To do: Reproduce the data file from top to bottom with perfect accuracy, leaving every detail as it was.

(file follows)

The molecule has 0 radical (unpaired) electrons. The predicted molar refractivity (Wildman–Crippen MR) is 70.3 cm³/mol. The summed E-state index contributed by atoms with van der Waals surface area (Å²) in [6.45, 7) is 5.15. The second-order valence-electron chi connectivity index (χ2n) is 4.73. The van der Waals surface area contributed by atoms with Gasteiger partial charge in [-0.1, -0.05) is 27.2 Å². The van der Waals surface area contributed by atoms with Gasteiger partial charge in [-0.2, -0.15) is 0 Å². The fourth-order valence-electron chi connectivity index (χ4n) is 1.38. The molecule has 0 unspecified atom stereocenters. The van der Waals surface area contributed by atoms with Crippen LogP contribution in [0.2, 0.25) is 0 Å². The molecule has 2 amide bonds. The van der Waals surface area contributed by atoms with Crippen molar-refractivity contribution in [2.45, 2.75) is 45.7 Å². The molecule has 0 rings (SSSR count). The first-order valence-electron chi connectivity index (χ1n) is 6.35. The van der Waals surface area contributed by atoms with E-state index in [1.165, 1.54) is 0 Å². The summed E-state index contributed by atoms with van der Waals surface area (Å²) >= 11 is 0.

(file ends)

The molecule has 0 radical (unpaired) electrons. The predicted molar refractivity (Wildman–Crippen MR) is 70.3 cm³/mol. The summed E-state index contributed by atoms with van der Waals surface area (Å²) in [6.45, 7) is 5.15. The second-order valence-electron chi connectivity index (χ2n) is 4.73. The van der Waals surface area contributed by atoms with Gasteiger partial charge in [-0.1, -0.05) is 27.2 Å². The van der Waals surface area contributed by atoms with Gasteiger partial charge in [-0.2, -0.15) is 0 Å². The fourth-order valence-electron chi connectivity index (χ4n) is 1.38. The molecule has 0 unspecified atom stereocenters. The van der Waals surface area contributed by atoms with Crippen LogP contribution in [0.2, 0.25) is 0 Å². The molecule has 2 amide bonds. The van der Waals surface area contributed by atoms with Crippen molar-refractivity contribution in [2.45, 2.75) is 45.7 Å². The molecule has 0 rings (SSSR count). The first-order valence-electron chi connectivity index (χ1n) is 6.35. The van der Waals surface area contributed by atoms with E-state index in [1.165, 1.54) is 0 Å². The summed E-state index contributed by atoms with van der Waals surface area (Å²) >= 11 is 0.